September 30, 2021

Television

Murder they spoke: ‘Only Murders in the Building’

By Craig Mathieson
Still from ‘Only Murders in the Building’ showing Steve Martin, Martin Short and Selena Gomez. © Craig Blankenhorn

From left: Steve Martin, Martin Short and Selena Gomez in ‘Only Murders in the Building’. © Craig Blankenhorn

A droll comic mystery about budding true crime podcasters leads September’s streaming highlights

It starts with the title card. In an era of bold typography, Only Murders in the Building (Disney+) sports an elegant throwback font complete with serif hints. It looks like a magazine masthead from the 1950s, and that’s emblematic of a show where predictable elements come with a bespoke twist. As a satire, this delightful comic mystery about budding true crime podcasters is droll, and as an investigatory thriller it is simple, but each episode has grace notes, sombre clarifications, and technical innovations (one half hour is told mostly without sound from the perspective of a deaf character) that redefine the series without ever weighing it down with the signifiers of prestige drama. It is a funny, fleeting creation that proves to be deeply appealing.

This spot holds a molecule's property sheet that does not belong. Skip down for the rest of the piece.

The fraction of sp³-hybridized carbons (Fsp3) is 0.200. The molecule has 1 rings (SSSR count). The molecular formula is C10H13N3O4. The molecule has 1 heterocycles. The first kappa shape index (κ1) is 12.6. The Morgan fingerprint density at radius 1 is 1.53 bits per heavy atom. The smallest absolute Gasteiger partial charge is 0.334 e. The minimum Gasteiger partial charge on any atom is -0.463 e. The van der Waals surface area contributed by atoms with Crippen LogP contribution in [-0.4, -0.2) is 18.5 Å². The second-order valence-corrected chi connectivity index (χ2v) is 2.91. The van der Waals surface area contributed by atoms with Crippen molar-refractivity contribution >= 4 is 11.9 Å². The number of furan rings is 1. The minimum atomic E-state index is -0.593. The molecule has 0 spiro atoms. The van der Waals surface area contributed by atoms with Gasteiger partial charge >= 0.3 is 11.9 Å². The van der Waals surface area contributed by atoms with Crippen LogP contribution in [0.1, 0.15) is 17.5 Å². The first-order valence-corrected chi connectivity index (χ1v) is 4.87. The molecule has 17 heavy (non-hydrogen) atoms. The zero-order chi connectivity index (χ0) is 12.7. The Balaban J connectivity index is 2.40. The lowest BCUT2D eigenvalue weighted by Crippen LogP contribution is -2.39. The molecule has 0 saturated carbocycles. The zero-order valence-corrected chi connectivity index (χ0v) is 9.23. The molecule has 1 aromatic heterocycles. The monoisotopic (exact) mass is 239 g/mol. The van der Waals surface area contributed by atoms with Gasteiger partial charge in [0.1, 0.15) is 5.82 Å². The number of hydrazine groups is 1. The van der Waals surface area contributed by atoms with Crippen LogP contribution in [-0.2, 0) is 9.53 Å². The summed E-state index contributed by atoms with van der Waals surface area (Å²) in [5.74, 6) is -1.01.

The setting is the fictional Arconia building in New York City’s Upper West Side, where former television star Charles-Haden Savage (Steve Martin), washed up Broadway director Oliver Putnam (Martin Short) and budding young interior designer Mabel Mora (Selena Gomez) all ignore each other in the lifts. But when they collectively realise they’re devotees of true crime podcasts (particularly those made by Tina Fey’s Cinda Canning) and a neighbour dies under circumstances they believe are suspicious, the trio decide to chart their investigation with an audio series. As detectives they are definitely bumbling, and they are pushy as podcasters, but each of the central trio is also a mystery in themselves, with past failings that come to light with bittersweet brevity.

While the generation gap between Mabel the millennial and the two baby boomers allows for some choice commentary (“I guess old white guys are only scared of colon cancer and societal change,” she tells Charles and Oliver), the narrative celebrates inter-generational friendship. You could make a decent show solely out of Short’s egotist blithely insulting Martin’s thespian, but there’s a genuine affection for the characters and their prospects that slowly but surely starts to resonate beyond the plot twists. The show’s creators, Martin and writer John Hoffman, have conjured up a deceptive hybrid where the real stakes are ultimately companionship and the belief that you don’t have to be defined by previous mistakes. The inciting incident for Only Murders in the Building may be a death, but the show believes that there’s much to live for.